The fourth and final product was the Sun Killing Grapefruit Gel (270ml) by Kael28, which is said to contain more than 16,000mg of real grapefruit extracts, functions as an all-in-one toner, emulsion, cream and sleeping pack and is suitable for both facial and body use. It's soothing properties are supposed to relieve and moisturize sun-burnt skin. Because of my ultra-fair complexion, I have to be extra cautious in the sun, but despite using sun cream, I still get burned quite frequently. So, I was happy this was included, as I'm fresh out of after-sun products. However, I found it to be slightly sticky and not necessarily as soothing as my go-to aloe, but I'm certain this product will still be a lifesaver this summer.
All in all, I was pleased with the products in my Memebox and loved the grapefruit theme... a perfect scent for summer. Also, I hadn't heard of any of these Korean brands before so it was nice to be introduced to some lesser known companies and know that if I choose to do so, I can re-order the products individually from Memebox's Memeshop. Finally, the value of the Memebox is excellent.... the combined price of all four full sized products is $52 USD so my order was quite a steal at $15 USD.
Memebox is perfect for those living abroad interested in trying out Korean cosmetics for the first time as well as for K-beauty fanatics looking to expand their collection with new brands and products.
Fortunately for Seoul Searching readers, Memebox is hooking you up with a $5.00 USD discount from now until July 31, 2014. Just use the code J0G4UJ at checkout and you'll be all set.
Although my Memebox was free in return for this post, all opinions are, of course, my own.
Words and photos by Mimsie Ladner of Seoul Searching. Content may not be reproduced unless authorized.
We went beach camping at DaDaePo Beach! 다대포 해수욕장으로 캠핑 갔어요!
If you’re a music lover coming to Korea, your in luck! Seoul’s music scene is alive and well. Known worldwide for K-pop, you don’t have to be a fan of this genre to enjoy the music Seoul offers. Eastern and Western talent can be enjoyed all around from venues as large as international music festivals held at huge stadiums housing tens of thousands to small dive bars found throughout the city.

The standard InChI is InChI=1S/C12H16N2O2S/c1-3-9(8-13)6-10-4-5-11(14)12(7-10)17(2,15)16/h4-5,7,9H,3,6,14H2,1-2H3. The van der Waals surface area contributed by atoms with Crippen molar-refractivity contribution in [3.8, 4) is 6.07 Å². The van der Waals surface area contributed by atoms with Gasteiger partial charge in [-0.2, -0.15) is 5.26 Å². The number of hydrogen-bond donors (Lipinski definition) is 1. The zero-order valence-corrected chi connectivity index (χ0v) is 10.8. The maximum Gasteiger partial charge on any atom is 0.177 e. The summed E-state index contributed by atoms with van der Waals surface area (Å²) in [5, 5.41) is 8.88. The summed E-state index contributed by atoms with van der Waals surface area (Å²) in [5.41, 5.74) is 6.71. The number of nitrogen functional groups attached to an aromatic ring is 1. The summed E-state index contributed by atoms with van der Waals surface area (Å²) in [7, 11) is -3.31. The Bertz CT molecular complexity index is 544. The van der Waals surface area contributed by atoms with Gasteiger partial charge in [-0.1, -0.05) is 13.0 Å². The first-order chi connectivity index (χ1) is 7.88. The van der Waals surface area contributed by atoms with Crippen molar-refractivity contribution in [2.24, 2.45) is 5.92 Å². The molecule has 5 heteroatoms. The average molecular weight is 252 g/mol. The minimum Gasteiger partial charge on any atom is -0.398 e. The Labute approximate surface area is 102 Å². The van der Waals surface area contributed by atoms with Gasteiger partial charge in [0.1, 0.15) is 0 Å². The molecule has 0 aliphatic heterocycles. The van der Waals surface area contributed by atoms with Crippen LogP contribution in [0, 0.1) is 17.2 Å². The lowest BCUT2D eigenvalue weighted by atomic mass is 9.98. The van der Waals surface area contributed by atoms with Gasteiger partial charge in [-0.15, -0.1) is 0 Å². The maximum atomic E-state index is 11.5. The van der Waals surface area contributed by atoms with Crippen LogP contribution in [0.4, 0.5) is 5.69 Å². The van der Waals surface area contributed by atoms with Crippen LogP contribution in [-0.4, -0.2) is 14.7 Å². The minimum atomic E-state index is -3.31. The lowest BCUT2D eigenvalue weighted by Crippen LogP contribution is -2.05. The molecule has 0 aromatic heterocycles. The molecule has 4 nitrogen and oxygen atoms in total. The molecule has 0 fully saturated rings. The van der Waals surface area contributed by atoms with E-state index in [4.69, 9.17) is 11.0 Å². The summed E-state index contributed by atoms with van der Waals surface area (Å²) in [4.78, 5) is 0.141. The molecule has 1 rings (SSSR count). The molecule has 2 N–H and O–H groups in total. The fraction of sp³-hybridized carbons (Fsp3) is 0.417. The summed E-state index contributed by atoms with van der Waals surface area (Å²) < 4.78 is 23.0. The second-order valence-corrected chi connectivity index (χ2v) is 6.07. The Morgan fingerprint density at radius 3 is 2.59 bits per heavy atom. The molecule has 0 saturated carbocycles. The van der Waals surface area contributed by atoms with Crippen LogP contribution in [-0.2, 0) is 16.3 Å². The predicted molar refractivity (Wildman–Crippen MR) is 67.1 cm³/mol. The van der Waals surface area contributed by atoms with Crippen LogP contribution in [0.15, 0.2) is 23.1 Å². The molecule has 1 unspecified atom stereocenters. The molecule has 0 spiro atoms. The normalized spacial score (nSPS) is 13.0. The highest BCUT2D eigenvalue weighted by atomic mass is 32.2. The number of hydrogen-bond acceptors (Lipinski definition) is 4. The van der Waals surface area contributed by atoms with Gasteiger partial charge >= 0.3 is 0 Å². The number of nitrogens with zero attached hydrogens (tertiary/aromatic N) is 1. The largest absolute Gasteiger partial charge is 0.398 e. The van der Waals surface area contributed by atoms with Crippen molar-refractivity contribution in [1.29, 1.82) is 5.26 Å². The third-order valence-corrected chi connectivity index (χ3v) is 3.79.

On July 9th, I attended a concert at the National Theater of Korea during the Yeowoorak festival, a month long event that is reinventing traditional Korean music. This year the festival is presenting Korean music in four themes Opening, Crossover, Sensation, and Choice. The concert I attended was a crossover performance, which combined three musical acts, DJ Soulscape (Disc-Jockey), Second Session (Jazz), and SC Yun (Alternative/funk) into one performance with the underlying theme of Korean Music. Each performer is independently extremely talented. Combining their music and incorporating traditional Korean music created a show like nothing I have ever seen before.
Held in the Youth Hall, the small circle building was an ideal environment for the performance that was accompanied by a light show and video footage.
There was a constant steady beat that got audience members clapping along and dancing in their seats. The pianist of SC Yun was great fun to watch as he switched from a grand piano to synthesizer and even ran through the crowd using a melodihorn. The music at times seemed psychedelic as DJ Soulscape created new sounds, and the light show and video matched each beat. SC Yun’s unbelievably talented xylophonist performed using several mallets in each hand as Second Session’s drummer and guitarist combined Jazz music to her melody.